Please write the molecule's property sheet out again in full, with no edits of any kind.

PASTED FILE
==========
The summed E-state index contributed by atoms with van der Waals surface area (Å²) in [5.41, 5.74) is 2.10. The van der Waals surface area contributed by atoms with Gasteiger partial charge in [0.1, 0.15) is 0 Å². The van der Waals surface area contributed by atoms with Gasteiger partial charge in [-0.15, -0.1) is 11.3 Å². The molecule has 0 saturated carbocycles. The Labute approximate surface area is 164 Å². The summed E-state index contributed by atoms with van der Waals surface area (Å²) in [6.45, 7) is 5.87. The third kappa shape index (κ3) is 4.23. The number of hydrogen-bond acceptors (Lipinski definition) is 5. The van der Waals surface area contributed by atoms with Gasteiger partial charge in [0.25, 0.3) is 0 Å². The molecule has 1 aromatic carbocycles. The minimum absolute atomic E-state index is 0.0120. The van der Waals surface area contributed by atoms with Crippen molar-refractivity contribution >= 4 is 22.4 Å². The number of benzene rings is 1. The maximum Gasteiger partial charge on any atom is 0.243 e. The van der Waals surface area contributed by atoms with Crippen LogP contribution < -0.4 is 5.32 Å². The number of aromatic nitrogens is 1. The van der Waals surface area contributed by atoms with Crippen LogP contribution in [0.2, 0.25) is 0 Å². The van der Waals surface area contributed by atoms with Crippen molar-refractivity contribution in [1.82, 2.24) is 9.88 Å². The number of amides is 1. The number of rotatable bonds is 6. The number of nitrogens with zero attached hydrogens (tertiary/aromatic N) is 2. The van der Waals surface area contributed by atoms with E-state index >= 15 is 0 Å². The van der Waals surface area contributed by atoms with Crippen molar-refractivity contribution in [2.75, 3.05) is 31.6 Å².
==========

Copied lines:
The summed E-state index contributed by atoms with van der Waals surface area (Å²) in [5.41, 5.74) is 2.10. The van der Waals surface area contributed by atoms with Gasteiger partial charge in [0.1, 0.15) is 0 Å². The van der Waals surface area contributed by atoms with Gasteiger partial charge in [-0.15, -0.1) is 11.3 Å². The molecule has 0 saturated carbocycles. The Labute approximate surface area is 164 Å². The summed E-state index contributed by atoms with van der Waals surface area (Å²) in [6.45, 7) is 5.87. The third kappa shape index (κ3) is 4.23. The number of hydrogen-bond acceptors (Lipinski definition) is 5. The van der Waals surface area contributed by atoms with Gasteiger partial charge in [0.25, 0.3) is 0 Å². The molecule has 1 aromatic carbocycles. The minimum absolute atomic E-state index is 0.0120. The van der Waals surface area contributed by atoms with Crippen molar-refractivity contribution >= 4 is 22.4 Å². The number of benzene rings is 1. The maximum Gasteiger partial charge on any atom is 0.243 e. The van der Waals surface area contributed by atoms with Crippen LogP contribution < -0.4 is 5.32 Å². The number of aromatic nitrogens is 1. The van der Waals surface area contributed by atoms with Crippen LogP contribution in [0.2, 0.25) is 0 Å². The van der Waals surface area contributed by atoms with Crippen molar-refractivity contribution in [1.82, 2.24) is 9.88 Å². The number of amides is 1. The number of rotatable bonds is 6. The number of nitrogens with zero attached hydrogens (tertiary/aromatic N) is 2. The van der Waals surface area contributed by atoms with E-state index >= 15 is 0 Å². The van der Waals surface area contributed by atoms with Crippen molar-refractivity contribution in [2.75, 3.05) is 31.6 Å².